Homeowners once believed that having a pool in their backyard meant selling their homes faster and at the price they asked for. They were wrong. Others counted on their flower beds, patio and garden. Another disappointment. So, the landscape won’t make a difference either? Definitely not!
The landscape increases the value of a property, but very little compared with a kitchen or bathroom that is renovated pragmatically with modern materials and configured in a way to increase practicality. A roof and foundations in good condition, a basement designed with taste, and even multiple and efficient storage spaces will increase a property’s value more than the landscape.
You are selling your home. You are waiting for those first emails to come in or those first buyers to visit your home. If you were in their shoes, what would your first inquiries relate to? The landscape or the condition of the windows? The flower beds or the radon levels in the soil? The patio or the structure of the home?[……]
Spring is fast approaching. That means many buyers will be looking for their desired home. Sellers, on the other hand, will try to make their property look as alluring as possible. Where to start? With the exterior, of course.
Most sellers will instinctively renovate their home’s interior. However, the buyer’s first visual contact is with the exterior, either directly or through pictures on social media sites.
Most buyers will contact the seller or their real estate broker if they see a picture of a property they like. If the facade and landscaping are unattractive, the buyer may move to the next picture, unless the pictures inside are incredible. If the buyer is physically facing the house, he or she will keep on going and move on to the next property.[……]
What do you think is the ultimate goal when negotiating a property purchase? Is it that the buyer does everything in his or her power to get the lowest possible price? Or, is it that the seller gives his or her maximum effort to get the highest possible price? Or, is it none of these answers?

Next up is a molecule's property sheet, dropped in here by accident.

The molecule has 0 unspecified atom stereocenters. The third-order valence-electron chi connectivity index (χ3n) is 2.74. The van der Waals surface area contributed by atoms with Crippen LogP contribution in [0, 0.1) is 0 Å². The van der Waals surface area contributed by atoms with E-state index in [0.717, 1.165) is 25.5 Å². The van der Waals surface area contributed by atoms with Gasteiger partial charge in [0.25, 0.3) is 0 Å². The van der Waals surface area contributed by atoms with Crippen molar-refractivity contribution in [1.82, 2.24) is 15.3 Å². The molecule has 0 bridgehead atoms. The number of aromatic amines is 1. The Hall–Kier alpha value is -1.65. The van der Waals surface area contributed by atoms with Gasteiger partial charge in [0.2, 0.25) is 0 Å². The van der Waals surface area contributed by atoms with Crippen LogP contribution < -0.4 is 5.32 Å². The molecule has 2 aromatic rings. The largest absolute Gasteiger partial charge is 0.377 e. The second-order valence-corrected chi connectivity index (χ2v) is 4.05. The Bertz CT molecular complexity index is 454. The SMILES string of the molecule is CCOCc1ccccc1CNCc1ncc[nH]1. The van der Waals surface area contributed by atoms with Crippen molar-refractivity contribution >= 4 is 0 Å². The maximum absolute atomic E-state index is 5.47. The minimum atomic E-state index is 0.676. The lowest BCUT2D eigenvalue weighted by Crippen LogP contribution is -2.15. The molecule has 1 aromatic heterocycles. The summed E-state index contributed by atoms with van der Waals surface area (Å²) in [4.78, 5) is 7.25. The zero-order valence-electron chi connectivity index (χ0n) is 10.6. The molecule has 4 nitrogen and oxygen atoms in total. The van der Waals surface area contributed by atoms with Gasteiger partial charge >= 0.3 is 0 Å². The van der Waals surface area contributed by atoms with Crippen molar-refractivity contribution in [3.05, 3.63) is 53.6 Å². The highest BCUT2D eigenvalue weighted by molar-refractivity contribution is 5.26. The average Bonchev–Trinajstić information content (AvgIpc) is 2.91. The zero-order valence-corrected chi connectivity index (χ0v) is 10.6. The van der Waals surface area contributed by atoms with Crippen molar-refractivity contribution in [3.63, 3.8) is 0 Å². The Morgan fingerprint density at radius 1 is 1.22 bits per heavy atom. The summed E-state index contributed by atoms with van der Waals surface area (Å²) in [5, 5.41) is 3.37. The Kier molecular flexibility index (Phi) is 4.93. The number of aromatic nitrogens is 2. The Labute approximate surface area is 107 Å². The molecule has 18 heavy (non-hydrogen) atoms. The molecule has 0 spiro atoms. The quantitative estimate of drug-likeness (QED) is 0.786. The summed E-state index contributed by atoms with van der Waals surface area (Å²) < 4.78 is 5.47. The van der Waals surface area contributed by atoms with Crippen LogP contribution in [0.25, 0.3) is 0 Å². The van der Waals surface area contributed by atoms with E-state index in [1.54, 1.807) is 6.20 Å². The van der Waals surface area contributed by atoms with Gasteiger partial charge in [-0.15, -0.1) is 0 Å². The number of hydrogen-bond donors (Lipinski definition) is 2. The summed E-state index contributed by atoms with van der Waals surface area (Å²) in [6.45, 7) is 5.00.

One day, a retired multimillionaire businessman told us what he missed the most about negotiating. His greatest satisfaction was to conclude an agreement where both parties were content. That is exactly what property buyers and sellers should aim for: closing a win-win negotiation.
It is useless for buyers to push sellers against the wall and force them to give up their property for an unsuitable price. This attitude rarely leads to good results. Conscientious buyers not only think about their own interests, but they also think about the sellers’ satisfaction.[……]
Sometimes, buyers are faced with a difficult decision. They have already crossed out a large number of properties on their list, but two or three are still remaining. Now for the final elimination round. Which property will it be? Need some advice?
- Ask your real estate broker. If your home search process was rather long, your savvy broker was able to identify your needs and personality because he or she has gotten to know you.
- You would be willing to live with some constraints. Others, not at all! They would make your everyday life miserable. Learn to recognize them. Be honest with yourself.
Nowadays, buyers are lucky. They can search the web to get data on a desired property. They can then count on experts, such as the real estate broker, to obtain more data to bridge their knowledge gap. Having all the data on hand is the lifeblood of negotiation.
Some buyers use intimidation and tenacity to reduce the price of a property. When, in fact, raising your voice, constantly criticizing, and acting up are ineffective methods. All these attitudes lead to confrontation.
The buyer’s most persuasive argument remains his or her knowledge of a property’s data. The more the buyer knows about the property, the more negotiation power he or she will have over the seller, especially if the selling owner is unprepared.[……]